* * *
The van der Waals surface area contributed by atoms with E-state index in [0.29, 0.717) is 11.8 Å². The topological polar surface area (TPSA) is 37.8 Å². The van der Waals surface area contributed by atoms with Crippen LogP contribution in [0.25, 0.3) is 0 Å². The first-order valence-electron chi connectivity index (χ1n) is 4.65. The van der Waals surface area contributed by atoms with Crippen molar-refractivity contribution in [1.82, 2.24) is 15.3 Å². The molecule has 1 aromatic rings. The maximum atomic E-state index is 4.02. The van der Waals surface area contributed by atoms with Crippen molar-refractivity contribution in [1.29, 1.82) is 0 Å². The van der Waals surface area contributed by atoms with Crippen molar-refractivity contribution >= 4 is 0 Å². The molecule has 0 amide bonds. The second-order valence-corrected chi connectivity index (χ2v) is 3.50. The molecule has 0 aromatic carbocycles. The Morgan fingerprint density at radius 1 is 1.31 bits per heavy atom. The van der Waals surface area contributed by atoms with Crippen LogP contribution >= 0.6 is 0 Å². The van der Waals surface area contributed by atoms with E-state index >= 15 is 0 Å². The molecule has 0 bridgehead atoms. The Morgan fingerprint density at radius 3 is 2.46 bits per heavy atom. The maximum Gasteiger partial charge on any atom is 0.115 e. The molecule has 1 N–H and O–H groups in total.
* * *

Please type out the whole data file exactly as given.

The van der Waals surface area contributed by atoms with E-state index in [0.29, 0.717) is 11.8 Å². The topological polar surface area (TPSA) is 37.8 Å². The van der Waals surface area contributed by atoms with Crippen LogP contribution in [0.25, 0.3) is 0 Å². The first-order valence-electron chi connectivity index (χ1n) is 4.65. The van der Waals surface area contributed by atoms with Crippen molar-refractivity contribution in [1.82, 2.24) is 15.3 Å². The molecule has 1 aromatic rings. The maximum atomic E-state index is 4.02. The van der Waals surface area contributed by atoms with Crippen molar-refractivity contribution in [1.29, 1.82) is 0 Å². The van der Waals surface area contributed by atoms with Crippen molar-refractivity contribution >= 4 is 0 Å². The molecule has 0 amide bonds. The second-order valence-corrected chi connectivity index (χ2v) is 3.50. The molecule has 0 aromatic carbocycles. The Morgan fingerprint density at radius 1 is 1.31 bits per heavy atom. The van der Waals surface area contributed by atoms with Crippen LogP contribution >= 0.6 is 0 Å². The van der Waals surface area contributed by atoms with E-state index >= 15 is 0 Å². The molecule has 0 bridgehead atoms. The Morgan fingerprint density at radius 3 is 2.46 bits per heavy atom. The maximum Gasteiger partial charge on any atom is 0.115 e. The molecule has 1 N–H and O–H groups in total.